A France-y Toruist in a France-y City: Paris City Guide Part 2

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The second day in Paris we tried to hit all the big touristy things (part 1 here). We started at the Sacer Coer. This is a stunning church on the top of a hill with breathtaking views of Paris. There were so many stairs, and every few minutes I would turn around to look at the city and it was more incredible with each step. The architecture inside of the church was also amazing.

After the church, we took a pit stop for some macaroons and than headed to the Arc De Triomphe. We went to the top to soak up the views, ten euros with a student ID. We were able to see the Eiffel Tower from this angle, and each time I saw it I was equally impressed. Traci and I decided to do handstands on the top. Seconds after kicking up I was scolded by a security guard, lesson learned.

To finish our touristy day, we headed to the Lourve. With a student id, its free to get in. This was by far the most impressive art museum I have ever been to, and is home to the most famous, Mona Lisa and the Venus De Milo. We went later in the day, but if we had went earlier and weren’t as tired we agreed we could’ve spent hours there, it is HUGE. You enter in through the famous glass pyramid, and the buildings themselves were literally art.



We finished the day with possibly my favorite meal EVER tied only with an Argentinian restaurant in Paducah, Kentucky of all places (shoutout to the Reach’s I still think about that meal). Les Refuge Des Fondue is a little hole in the wall in Paris that literally only has two rows of tables and you have to climb over them to sit down. They serve wine in baby bottles because people kept spilling, they have the best cheese fondue, and meat to cook in oil. It was DELICIOUS and if were up to me I would’ve eaten there for every other meal. We tried to go the night before but they were so busy we had to make reservations but it was totally worth it. Plus it was only 25 euros total for an appetizer, the fondue, meat, and two glasses of wine.

Eiffel For Paris: Paris City Guide Part 1

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Paris was number one on my list of places I HAD to visit while in Europe. We arrived Thursday morning and checked into our hostel. As usual, we stayed at another St. Christopher’s Inn right on the canal, then we immediately took public transit to the Eiffel Tower. We were super impressed by the Paris underground, it was super similar to London’s and very easy to navigate. Use the Google maps app for specific instructions on stops, and buy the booklets of ten or twenty train tickets to save some money. We were given specific instructions to take either the M6 or the M9 to the Tracadero stop and get off there for the BEST first impression of the Eiffel Tower.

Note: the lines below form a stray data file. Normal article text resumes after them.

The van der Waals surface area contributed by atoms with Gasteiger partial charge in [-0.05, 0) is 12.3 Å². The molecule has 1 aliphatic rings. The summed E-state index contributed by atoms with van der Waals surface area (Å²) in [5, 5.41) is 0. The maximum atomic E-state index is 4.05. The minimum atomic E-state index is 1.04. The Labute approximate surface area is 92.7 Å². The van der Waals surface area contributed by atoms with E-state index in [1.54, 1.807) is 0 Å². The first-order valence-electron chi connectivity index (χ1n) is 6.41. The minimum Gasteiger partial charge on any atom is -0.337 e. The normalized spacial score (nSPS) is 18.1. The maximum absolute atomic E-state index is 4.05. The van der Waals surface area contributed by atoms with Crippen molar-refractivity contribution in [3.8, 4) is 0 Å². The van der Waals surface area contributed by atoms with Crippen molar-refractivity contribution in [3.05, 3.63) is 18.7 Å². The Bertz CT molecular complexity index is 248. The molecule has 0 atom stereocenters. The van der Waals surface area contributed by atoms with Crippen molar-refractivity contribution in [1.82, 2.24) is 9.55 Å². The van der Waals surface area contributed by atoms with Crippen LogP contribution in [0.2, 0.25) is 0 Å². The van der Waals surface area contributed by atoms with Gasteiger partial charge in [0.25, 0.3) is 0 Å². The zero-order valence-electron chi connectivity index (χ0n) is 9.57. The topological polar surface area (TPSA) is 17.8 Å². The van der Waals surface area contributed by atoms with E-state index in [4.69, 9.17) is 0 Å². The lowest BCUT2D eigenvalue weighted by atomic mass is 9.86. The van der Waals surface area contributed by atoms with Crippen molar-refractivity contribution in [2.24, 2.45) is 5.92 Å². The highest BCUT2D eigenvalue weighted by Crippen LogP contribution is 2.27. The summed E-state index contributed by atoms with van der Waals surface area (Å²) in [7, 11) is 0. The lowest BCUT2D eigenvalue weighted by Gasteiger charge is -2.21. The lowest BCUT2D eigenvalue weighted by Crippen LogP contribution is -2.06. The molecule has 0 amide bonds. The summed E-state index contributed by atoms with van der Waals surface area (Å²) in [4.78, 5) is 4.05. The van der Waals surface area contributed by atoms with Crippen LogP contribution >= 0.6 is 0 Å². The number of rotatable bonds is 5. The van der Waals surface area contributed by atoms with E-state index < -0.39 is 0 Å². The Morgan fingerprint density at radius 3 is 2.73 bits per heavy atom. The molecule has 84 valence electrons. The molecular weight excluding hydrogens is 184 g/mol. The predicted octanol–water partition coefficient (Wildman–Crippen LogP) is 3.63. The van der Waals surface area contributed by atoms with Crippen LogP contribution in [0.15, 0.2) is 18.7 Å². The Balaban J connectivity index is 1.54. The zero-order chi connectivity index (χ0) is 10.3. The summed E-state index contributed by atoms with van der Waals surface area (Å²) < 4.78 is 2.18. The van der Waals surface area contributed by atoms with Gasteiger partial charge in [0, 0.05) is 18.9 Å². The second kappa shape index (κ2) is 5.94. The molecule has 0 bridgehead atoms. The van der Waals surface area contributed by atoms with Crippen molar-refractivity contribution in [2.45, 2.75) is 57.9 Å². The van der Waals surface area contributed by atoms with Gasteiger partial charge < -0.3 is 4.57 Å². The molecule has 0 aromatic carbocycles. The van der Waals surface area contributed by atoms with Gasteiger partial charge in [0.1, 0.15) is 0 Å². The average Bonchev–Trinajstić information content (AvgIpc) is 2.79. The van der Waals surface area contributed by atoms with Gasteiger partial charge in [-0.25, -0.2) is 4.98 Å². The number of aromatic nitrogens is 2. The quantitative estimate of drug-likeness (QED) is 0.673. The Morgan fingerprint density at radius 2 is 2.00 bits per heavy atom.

This sounds extremely cheesy, but every week I have these moments of feeling so much joy like I will never be this young, free, and happy again, and I almost get scared like there’s no way life can get this good again… and then somehow each week here, it does. We exited the train, rounded the corner, and there was the Eiffel Tower in all its glory. My jaw honestly hit the floor. I have literally dreamed of seeing it for so long and couldn’t believe I was actually in Paris, with some of the best girls, staring at the Eiffel Tower. It was everything I thought it would be and probably one of, if not my actual favorite moment of this trip, competing only with seeing the Northern Lights.

As we were walking closer we were literally bombarded with tons of merchants. The first one we met, was calling us sexy fruits (I was a kiwi) and we thought it was so funny. He gave us some free Eiffel Towers, we offered to pay him and he told us they were worth six euros. We didn’t have much cash so we gave him the little we had, maybe six euros total. Then we kept walking… and ALL the merchants kept calling us fruits, Beyonce, Shakira, and Lady Gaga. We quickly realized we weren’t special, the trinkets (that we didn’t even really want) were being sold five for one euro, and it got kind of annoying. So anyone reading this, just walk on by or prepare to get ripped off. Rookie mistake.